Thursday, July 12, 2012

Proposed letter to Mr. Cameron

I received an email with this proposed letter in it this morning.  Food for thought!!!  It could apply to any country.  (I think it has been doing the rounds for some time).

Dear Mr Cameron,

Please find below our suggestion for fixing the UK 's economy.

Instead of giving billions of pounds to banks that will squander the money on lavish parties and unearned bonuses, use the following plan.

You can call it the Patriotic Retirement Plan:

There are about 10 million people over 50 in the work force.

Pay them £1 million each severance for early retirement with the following stipulations:

1) They MUST retire. Ten million job openings - Unemployment fixed

2) They MUST buy a new British car. Ten million cars ordered - Car Industry fixed

3) They MUST either buy a house or pay off their mortgage - Housing Crisis fixed

4) They MUST send their kids to school/college/university - Crime rate fixed

5) They MUST buy £100 WORTH of alcohol/tobacco a week - There's your money back in duty/tax etc

It can't get any easier than that!

If more money is needed, have all Members of Parliament pay back their falsely claimed expenses and second home allowances

If you think this would work, please forward to everyone you know.

Also..... Put the pensioners in jail and the criminals in a nursing home.

This way the pensioners would have access to showers, hobbies and walks.

They'd receive unlimited free prescriptions, dental and medical treatment, wheel chairs etc and they'd receive money instead of paying it out.

They would have constant video monitoring, so they could be helped instantly, if they fell, or needed assistance.

Bedding would be washed twice a week, and all clothing would be ironed and returned to them.

A guard would check on them every 20 minutes and bring their meals and snacks to their cell.

They would have family visits in a suite built for that purpose.

They would have access to a library, weight room, spiritual counselling, pool and education.

Simple clothing, shoes, slippers, PJ's and legal aid would be free, on request.

Private, secure rooms for all, with an exercise outdoor yard, with gardens.

Each senior could have a PC a TV radio and daily phone calls.

There would be a board of directors to hear complaints, and the guards would have a code of conduct that would be strictly adhered to.

The criminals would get cold food, be left all alone and unsupervised. Lights off at 8pm, and showers once a week.
 Live in a tiny room and pay £600.00 per week and have no hope of ever getting out.


  1. Where do I apply for MY £1 Million? Very good!

  2. Replies
    1. Yes, some it sounds plausible doesn't it.

  3. We are "doing our bit" for the UK, then, but without the £1m pay out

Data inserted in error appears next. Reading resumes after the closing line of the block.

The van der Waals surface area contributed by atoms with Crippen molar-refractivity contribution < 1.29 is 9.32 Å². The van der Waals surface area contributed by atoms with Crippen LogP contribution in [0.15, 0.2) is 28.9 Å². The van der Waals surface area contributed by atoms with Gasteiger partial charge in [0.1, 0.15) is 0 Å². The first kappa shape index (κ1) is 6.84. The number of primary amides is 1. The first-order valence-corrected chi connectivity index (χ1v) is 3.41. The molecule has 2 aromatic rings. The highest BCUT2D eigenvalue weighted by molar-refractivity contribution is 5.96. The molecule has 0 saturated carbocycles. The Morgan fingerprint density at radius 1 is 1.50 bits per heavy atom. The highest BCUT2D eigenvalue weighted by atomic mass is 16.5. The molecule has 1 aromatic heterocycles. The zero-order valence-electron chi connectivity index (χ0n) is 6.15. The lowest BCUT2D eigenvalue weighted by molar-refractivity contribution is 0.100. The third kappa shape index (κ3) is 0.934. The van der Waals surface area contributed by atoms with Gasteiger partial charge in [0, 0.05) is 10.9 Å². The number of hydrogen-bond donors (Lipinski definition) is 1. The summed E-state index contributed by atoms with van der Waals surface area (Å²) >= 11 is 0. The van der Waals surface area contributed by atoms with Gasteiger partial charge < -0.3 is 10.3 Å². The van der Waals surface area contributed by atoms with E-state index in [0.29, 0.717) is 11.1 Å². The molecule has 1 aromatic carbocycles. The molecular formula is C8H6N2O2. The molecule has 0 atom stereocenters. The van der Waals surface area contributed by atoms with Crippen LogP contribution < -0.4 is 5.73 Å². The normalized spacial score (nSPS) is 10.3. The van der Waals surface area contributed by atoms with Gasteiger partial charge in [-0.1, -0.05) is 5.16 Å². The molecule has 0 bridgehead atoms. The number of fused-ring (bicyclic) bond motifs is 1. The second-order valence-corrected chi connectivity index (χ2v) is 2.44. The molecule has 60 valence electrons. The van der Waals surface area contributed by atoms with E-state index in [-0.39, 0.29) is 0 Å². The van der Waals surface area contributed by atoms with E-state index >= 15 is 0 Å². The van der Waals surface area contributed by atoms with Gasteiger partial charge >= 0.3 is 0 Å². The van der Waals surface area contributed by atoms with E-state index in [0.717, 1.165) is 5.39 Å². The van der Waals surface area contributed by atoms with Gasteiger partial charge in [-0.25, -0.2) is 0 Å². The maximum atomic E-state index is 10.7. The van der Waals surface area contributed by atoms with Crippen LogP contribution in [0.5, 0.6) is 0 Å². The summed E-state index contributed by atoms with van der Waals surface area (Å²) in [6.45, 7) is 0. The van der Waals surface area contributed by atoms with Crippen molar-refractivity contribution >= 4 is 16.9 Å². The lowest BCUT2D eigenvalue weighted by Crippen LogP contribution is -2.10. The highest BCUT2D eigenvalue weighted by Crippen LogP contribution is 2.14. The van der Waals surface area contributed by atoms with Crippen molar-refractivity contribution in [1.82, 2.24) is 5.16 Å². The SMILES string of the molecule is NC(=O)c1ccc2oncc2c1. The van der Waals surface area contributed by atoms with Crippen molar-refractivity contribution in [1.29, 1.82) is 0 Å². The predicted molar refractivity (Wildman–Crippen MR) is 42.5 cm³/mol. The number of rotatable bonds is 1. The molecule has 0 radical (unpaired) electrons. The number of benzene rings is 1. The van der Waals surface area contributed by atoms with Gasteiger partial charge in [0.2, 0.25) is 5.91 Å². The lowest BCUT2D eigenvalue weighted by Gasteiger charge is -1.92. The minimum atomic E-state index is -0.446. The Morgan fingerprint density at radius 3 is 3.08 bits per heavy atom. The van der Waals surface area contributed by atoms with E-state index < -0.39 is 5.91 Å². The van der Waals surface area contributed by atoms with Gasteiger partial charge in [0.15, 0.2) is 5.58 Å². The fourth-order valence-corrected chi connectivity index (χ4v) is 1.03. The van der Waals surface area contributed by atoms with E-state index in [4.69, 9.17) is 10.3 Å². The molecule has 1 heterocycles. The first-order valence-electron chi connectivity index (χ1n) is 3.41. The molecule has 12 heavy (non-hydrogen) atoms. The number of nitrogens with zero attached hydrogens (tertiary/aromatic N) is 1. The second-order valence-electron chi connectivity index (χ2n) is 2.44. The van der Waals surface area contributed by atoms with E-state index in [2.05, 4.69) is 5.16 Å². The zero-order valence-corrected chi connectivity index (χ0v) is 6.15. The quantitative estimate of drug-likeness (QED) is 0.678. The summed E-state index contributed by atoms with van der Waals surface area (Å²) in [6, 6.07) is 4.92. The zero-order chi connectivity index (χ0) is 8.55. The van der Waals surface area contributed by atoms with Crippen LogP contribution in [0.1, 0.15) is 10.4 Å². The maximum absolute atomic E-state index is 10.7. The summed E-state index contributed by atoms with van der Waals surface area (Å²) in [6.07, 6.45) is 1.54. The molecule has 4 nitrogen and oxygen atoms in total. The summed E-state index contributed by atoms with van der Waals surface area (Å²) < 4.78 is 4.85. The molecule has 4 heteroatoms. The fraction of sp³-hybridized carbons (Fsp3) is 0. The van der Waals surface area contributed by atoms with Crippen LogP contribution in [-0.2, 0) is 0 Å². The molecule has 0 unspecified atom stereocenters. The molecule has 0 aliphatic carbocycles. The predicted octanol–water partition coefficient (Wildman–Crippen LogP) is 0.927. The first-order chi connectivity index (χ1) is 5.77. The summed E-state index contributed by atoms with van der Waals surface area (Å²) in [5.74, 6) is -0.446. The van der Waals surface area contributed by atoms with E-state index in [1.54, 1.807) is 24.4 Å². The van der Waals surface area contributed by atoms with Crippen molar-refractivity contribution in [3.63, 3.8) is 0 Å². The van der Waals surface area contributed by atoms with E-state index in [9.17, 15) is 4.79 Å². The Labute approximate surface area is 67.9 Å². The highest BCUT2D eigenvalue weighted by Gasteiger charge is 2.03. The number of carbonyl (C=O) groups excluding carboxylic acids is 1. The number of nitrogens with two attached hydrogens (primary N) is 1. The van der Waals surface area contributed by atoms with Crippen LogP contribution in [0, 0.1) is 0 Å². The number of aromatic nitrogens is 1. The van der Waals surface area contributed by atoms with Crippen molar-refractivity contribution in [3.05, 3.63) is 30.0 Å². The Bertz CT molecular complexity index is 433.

We have retired at age 55/56, or rather my husband has been made redundant. He didn't get £1m, he got £32k, which conicidentally represents a thousand for each year worked at his last job. My only child is already educated to degree level. We have a French car, but then, we are in the EU. We will have paid off our mortgage quite soon, and start taking his professional pension when he is 60, but will have to wait until at least the age of 67 for the state pension. HOWEVER, his job is now done in China for a fraction of the price, so that has NOT freed up a job for a suitably quailified Brit.

    His 95 year old mother is in a private care home, with ensuite loo/basin, baths or showers whenever needed and hot food which is hot, and salads and sandwiches which are not, as appropriate, and she is supervised and monitored as much as she needs to be. We had to sell her house to pay for this. It costs £37k per annum.

    We know no-one in gaol so cannot comment on that.

    We would happily spend £100 pw on booze. We could have a decent bottle of wine a day, rather than the best bargain we can find, as we do at present.

    Where do we sign up?

    1. I must say the care is good where my hubby is. It is $5,000.00 a month, which is slightly less that your mother-in-law, but no en-suites. The home he was in for respite was very new and had en-suites but the dementia unit was larger and on the first floor.

      I was told by lots of people that the home he is in now is the best one and must say the carers are wonderful. I just hope he can stay there. He has been having so many falls it is getting hard for the staff to manage him as well as the other 14 people in the unit.

      I think if I drank even $100 a week of booze I would be out of my mind.

  4. I have two friends who work in demntia units - their stories are sad. They were sharing about how Sweden look after their elderly - seems a great system.
    Love Leanne